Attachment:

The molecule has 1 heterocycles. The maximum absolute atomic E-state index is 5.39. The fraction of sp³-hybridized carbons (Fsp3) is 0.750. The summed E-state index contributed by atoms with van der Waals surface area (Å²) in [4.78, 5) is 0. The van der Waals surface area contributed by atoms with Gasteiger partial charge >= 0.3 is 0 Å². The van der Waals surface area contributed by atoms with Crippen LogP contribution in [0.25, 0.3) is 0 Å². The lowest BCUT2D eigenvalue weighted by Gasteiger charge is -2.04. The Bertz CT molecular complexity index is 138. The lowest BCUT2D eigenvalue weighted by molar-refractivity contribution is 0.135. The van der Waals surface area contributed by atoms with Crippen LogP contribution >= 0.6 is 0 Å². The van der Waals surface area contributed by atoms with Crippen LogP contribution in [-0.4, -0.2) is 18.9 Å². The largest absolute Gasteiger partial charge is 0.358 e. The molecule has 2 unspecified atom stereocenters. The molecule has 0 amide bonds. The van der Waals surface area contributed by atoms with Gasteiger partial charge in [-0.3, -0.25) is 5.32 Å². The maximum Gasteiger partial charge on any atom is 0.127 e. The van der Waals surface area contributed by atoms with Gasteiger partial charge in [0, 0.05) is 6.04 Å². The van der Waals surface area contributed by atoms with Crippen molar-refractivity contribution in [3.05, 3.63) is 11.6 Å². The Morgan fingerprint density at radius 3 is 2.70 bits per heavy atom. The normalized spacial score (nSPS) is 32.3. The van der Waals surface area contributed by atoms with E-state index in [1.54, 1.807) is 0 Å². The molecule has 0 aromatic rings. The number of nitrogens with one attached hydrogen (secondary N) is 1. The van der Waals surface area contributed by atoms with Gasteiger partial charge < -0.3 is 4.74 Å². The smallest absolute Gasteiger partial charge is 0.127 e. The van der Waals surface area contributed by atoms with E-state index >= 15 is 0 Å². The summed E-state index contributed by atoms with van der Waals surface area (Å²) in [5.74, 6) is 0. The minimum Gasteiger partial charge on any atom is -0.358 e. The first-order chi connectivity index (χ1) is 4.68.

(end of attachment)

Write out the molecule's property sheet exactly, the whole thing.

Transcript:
The molecule has 1 heterocycles. The maximum absolute atomic E-state index is 5.39. The fraction of sp³-hybridized carbons (Fsp3) is 0.750. The summed E-state index contributed by atoms with van der Waals surface area (Å²) in [4.78, 5) is 0. The van der Waals surface area contributed by atoms with Gasteiger partial charge >= 0.3 is 0 Å². The van der Waals surface area contributed by atoms with Crippen LogP contribution in [0.25, 0.3) is 0 Å². The lowest BCUT2D eigenvalue weighted by Gasteiger charge is -2.04. The Bertz CT molecular complexity index is 138. The lowest BCUT2D eigenvalue weighted by molar-refractivity contribution is 0.135. The van der Waals surface area contributed by atoms with Crippen LogP contribution >= 0.6 is 0 Å². The van der Waals surface area contributed by atoms with Crippen LogP contribution in [-0.4, -0.2) is 18.9 Å². The largest absolute Gasteiger partial charge is 0.358 e. The molecule has 2 unspecified atom stereocenters. The molecule has 0 amide bonds. The van der Waals surface area contributed by atoms with Gasteiger partial charge in [-0.3, -0.25) is 5.32 Å². The maximum Gasteiger partial charge on any atom is 0.127 e. The van der Waals surface area contributed by atoms with Gasteiger partial charge in [0, 0.05) is 6.04 Å². The van der Waals surface area contributed by atoms with Crippen molar-refractivity contribution in [3.05, 3.63) is 11.6 Å². The Morgan fingerprint density at radius 3 is 2.70 bits per heavy atom. The normalized spacial score (nSPS) is 32.3. The van der Waals surface area contributed by atoms with E-state index in [1.54, 1.807) is 0 Å². The molecule has 0 aromatic rings. The number of nitrogens with one attached hydrogen (secondary N) is 1. The van der Waals surface area contributed by atoms with Gasteiger partial charge < -0.3 is 4.74 Å². The smallest absolute Gasteiger partial charge is 0.127 e. The van der Waals surface area contributed by atoms with E-state index >= 15 is 0 Å². The summed E-state index contributed by atoms with van der Waals surface area (Å²) in [5.74, 6) is 0. The minimum Gasteiger partial charge on any atom is -0.358 e. The first-order chi connectivity index (χ1) is 4.68.